So, when Firefly resumed its service to Singapore, albeit via Seletar now, I became one of its earliest customers, even though it only flew two flights a day. (I see that it has returned to full service now.) I now only need two hours, besides the flying time, to reach my Singapore destination from my Subang home. And people operating Subang must visit Seletar to see for themselves how they run the airport there.

When I found Hanna Yeoh singing high praises to Anthony Loke in her Facebook posting for the resumption of the service, I asked myself: Is she doing a Trump victory fun?

Most of our ministers are first timers; they are anxious to prove that they can deliver more than their predecessors. Some, and their political officers, are pretty bright – Tony Pua, Ong Kian Ming, Liew Chin Tong, Theresa Kok, Hannah Yeoh, and Yeo Bee Yin, just to name a few.   Few have serious political baggage, but by virtue of the fact they came from parties which hitherto have not been wholehearted regarded as mainstream, few have the knowledge and network to make them effective in a short span of exposure, despite their good work attitude. There is a huge pool of talents whom they can tap for ideas, knowledge and connections in the country; they should take the initiative to reach out. This huge pool is unlikely to offer themselves if they are not asked – for fear of associating themselves with DAP, which has unfortunately been viewed as anti-establishment before GE14. Now that it is a part of the government, it should rebrand itself somewhat.

Tuesday, April 23, 2019


I had a document to be sent to Singapore. There is a Poslaju counter at Tesco in Ara Damansara, which is just across Saujana Resort where my apartment is. I thought it is very convenient for me to use the service.

How much would it cost me?

After putting the envelope on the weighing machine, the man at the counter advised that it would cost me sixty plus ringgit. I can’t remember the exact figure. My immediate reaction to him was: “Gila!-kah?” (Is this madness?). Realizing that he was just doing his job, I felt a little bad with this outburst of mine. Fortunately, it was more of an exclamation than a rebuke.

The half-A4 envelope contained only three sheets of paper. Before the privatization madness, it would probably cost me less than a ringgit to have it posted to Singapore. I was happy to pay some premium for the “laju” (fast) service. But sixty-plus ringgit? Where is the sense of proportions? A rip-off business mentality indeed!

To rub salt into the wound, Poslaju gave me another bout of fits when I reached home.

On my gate, there was a notice from Poslaju advising me to collect a parcel from their head office in Shah Alam, since there was no one at home to receive it. They didn’t even bother to check if there was anyone at home! It is simply common sense for anyone to do it if they want to be in logistics business. Poslaju must be thinking they are different!

Would I use Poslaju if I have alternatives?

Thursday, April 11, 2019

Story of Yanxi Palace

I don’t usually watch dramas; there are simply too many episodes in every one of them. I do join my wife in watching the Korean varieties from time to time. South Korea’s drama industry is now a phenomenon. Millions are glued to TV and smartphones day in and day out because of it. Its formula is quite different from the others.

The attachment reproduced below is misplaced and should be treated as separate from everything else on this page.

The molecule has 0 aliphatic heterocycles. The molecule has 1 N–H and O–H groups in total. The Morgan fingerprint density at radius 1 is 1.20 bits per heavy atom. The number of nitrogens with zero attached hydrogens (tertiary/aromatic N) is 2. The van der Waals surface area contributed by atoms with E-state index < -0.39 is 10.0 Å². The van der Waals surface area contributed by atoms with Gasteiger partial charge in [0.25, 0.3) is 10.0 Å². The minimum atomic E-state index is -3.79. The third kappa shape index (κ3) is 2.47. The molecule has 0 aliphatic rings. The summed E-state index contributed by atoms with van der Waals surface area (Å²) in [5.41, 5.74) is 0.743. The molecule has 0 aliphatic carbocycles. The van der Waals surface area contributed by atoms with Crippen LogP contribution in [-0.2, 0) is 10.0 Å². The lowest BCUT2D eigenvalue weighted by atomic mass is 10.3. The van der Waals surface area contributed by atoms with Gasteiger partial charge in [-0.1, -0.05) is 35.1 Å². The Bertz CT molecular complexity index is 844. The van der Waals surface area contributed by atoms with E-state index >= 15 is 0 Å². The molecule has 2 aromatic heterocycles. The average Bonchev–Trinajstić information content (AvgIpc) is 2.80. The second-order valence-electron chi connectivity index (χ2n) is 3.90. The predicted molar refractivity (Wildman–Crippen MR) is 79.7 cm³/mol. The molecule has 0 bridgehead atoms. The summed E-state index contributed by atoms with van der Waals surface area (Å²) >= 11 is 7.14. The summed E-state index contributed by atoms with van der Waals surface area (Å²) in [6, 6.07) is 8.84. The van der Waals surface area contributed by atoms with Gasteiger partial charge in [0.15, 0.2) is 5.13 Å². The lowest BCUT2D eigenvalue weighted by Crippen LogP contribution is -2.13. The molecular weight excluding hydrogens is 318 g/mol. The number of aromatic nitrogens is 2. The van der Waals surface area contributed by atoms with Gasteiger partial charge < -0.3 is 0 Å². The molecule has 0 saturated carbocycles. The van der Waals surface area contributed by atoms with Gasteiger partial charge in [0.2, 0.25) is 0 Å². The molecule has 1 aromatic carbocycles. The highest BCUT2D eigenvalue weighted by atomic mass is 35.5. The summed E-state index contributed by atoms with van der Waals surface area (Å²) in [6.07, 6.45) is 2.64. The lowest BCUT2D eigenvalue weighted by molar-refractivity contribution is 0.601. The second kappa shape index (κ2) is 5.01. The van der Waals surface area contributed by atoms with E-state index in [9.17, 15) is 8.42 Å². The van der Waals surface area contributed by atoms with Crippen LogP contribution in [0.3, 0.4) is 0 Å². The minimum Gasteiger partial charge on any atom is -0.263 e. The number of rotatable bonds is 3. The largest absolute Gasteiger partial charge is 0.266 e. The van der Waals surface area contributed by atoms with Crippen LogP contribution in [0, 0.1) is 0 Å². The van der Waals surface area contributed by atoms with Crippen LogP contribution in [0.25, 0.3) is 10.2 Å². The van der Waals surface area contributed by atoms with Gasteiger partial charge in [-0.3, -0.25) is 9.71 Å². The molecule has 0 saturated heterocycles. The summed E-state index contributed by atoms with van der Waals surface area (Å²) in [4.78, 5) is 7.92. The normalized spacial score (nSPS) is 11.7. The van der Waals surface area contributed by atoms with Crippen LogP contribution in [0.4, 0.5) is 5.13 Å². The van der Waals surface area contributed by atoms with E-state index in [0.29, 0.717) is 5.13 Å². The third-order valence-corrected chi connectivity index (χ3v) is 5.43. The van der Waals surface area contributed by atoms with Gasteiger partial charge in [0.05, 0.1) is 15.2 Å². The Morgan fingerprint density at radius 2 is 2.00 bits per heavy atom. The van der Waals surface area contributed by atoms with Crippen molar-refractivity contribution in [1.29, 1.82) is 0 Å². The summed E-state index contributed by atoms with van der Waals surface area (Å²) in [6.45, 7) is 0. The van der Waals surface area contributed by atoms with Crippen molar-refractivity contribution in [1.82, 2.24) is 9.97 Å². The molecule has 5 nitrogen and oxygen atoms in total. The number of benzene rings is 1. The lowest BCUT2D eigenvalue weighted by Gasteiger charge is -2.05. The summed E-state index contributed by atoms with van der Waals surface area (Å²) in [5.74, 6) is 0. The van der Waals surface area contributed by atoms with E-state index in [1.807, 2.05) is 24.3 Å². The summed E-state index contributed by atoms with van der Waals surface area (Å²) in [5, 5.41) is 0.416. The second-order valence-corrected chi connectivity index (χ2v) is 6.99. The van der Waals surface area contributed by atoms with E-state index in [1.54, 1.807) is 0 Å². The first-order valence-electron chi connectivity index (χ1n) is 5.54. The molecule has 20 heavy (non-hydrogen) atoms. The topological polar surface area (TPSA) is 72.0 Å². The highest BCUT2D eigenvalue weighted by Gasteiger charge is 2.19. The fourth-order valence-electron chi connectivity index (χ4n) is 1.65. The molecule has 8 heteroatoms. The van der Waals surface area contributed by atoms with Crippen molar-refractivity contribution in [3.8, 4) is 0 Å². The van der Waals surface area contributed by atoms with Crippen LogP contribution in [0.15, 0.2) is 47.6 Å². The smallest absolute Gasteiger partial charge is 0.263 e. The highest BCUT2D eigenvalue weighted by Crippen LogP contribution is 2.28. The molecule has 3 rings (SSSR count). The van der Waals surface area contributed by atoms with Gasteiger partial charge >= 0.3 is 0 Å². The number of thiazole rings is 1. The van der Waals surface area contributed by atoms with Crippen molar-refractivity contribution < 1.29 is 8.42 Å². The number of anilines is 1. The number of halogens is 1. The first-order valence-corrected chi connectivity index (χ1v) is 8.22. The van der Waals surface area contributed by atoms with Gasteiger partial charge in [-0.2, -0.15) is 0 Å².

Bollywood’s appeal does not quite go beyond people of South Asian origin or descent. There is plenty of “lovers chasing each other from tree to tree” or “head and body twist-dancing” scenes from start to finish. The Chinese varieties tend to recast historical episodes. You know the story’s outcome, but you watch it to curse the villains who are usually being portrayed to be more evil than the truth. Intrigues that are scripted are often quite shallow or even childish. And the acting, especially on the part of the actresses, is often pretentiously irritating. I always believe what we see shapes the way we behave. And you can see such portrayed behaviours cascading down to Indian and Chinese societies.

There is also much behavioural silliness in Korean dramas. But their story lines are quite gripping. You don’t quite know what will come up next. But the quality of acting, especially by the lead actors or actresses, is certainly higher than that you find in Chinese movies and dramas.

It appears that Chinese movie and drama makers have taken note and are now trying to emulate the Korean. The Story of the Yanxi Palace is a case in point.

But only to a certain point.

Created by Yu Zheng, Story of Yanxi Palace (延禧攻略) apparently has been streamed billions of times by worldwide audiences. No doubt the cast is huge and their costumes stunning, I am the producers still have some way to go before they can be seen to be at par with the Koreans. The scenes are pretty linear, and the intrigues challenge one’s intellectuality. The acting of the female cast is, for want of a better description, still very Chinese actress-like.

I couldn’t go beyond the 7th episode.

I have always been branded a China- and Chinese-basher. But my mission is to help improve Chinese-ness, albeit in a small way.